Verbal Victimization And Mental Health

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Introduction Bullying has impacted many secondary school students, making them feel self-conscious, less confident, and more anxious. A study by Collier, Bos, and Sandfort (2013) discusses this common incidence and the connection between homophobic verbal victimization and mental health in teenagers. The article highlights a specific kind of bullying, homophobic name-calling and its connection to teenager mental health in the Netherlands. They also examine the different parts of gender, gender expression, and sexual preferences in homophobic peer victimization. The verbal victimization that is being used by children and teenagers tend to emphasize status differences. The teenagers who use of homophobic nicknames tend to have other…show more content…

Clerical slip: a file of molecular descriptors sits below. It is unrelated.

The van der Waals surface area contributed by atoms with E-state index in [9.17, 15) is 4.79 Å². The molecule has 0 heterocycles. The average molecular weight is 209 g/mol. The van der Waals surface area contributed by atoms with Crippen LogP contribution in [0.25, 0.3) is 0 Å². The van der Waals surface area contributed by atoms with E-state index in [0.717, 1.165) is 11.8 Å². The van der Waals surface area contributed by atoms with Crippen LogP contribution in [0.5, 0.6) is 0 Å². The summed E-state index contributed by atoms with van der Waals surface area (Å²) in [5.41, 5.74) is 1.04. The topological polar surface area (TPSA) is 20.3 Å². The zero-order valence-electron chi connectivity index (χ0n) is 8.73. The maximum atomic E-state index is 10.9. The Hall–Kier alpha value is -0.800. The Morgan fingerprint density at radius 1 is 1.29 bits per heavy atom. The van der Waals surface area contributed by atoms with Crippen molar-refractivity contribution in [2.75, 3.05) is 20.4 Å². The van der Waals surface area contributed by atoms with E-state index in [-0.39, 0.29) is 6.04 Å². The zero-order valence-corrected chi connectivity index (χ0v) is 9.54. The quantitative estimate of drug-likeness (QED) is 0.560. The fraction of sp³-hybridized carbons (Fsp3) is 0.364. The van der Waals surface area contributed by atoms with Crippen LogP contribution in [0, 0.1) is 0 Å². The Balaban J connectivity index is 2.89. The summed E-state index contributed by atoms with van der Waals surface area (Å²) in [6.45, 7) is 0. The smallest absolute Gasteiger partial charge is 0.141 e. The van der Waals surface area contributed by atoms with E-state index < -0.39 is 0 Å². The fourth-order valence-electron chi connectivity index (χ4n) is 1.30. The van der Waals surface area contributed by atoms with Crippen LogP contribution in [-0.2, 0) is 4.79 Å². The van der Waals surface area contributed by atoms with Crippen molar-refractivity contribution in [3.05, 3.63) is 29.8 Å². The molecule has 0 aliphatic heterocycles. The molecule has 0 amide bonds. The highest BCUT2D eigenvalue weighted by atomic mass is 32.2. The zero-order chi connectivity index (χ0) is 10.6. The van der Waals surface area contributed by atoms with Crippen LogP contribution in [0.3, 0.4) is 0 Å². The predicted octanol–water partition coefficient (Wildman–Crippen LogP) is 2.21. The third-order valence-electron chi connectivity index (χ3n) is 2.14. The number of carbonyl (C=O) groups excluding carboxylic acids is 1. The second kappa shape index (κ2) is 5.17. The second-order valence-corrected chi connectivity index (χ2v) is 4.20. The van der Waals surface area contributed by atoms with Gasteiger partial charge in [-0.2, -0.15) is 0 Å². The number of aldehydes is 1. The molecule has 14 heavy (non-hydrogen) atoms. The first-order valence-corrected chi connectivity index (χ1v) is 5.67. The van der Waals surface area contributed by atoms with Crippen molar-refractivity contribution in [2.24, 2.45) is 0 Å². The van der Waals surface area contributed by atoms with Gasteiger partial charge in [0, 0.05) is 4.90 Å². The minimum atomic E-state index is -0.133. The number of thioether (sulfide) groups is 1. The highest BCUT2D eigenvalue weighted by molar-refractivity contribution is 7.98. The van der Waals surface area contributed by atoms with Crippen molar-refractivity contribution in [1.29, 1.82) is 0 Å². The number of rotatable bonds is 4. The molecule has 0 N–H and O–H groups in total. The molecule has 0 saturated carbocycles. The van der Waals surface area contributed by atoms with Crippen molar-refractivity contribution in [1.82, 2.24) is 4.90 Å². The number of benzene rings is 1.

After, the authors explain how peer victimization has various mental health outcomes in LGB youth. They found that when controlling for previously reported levels of each psychosocial outcome variable that homophobia victimization anticipated concern, misery and lowered sense of school belonging in boys and extraction in girls. After this finding, it indicates that homophobic victimization had a great mental health impact on sexual minority youth more than the heterosexual peers. In addition, the authors discuss that in the Netherlands, 13-15-year-olds found that who have same-sex most likely to get negative treatment by other students than those without same-sex. Therefore, in the Netherlands in which the social expectations for women and men are very similar than different. In the Netherlands, where homosexuality is less stigmatized and the gender roles are less strictly regarded. Study Purposes and Hypothesis This study’s main purpose was to explain the predominance of homophobic name-calling in a case of Dutch teenagers where they also analyze the experience of teenagers who has been targeted by homophobic name-calling associated to psychological distress. The study has suggested three different types of hypothesis for this experiment. First hypothesis, the authors describe that victimization from homophobic name-calling would be
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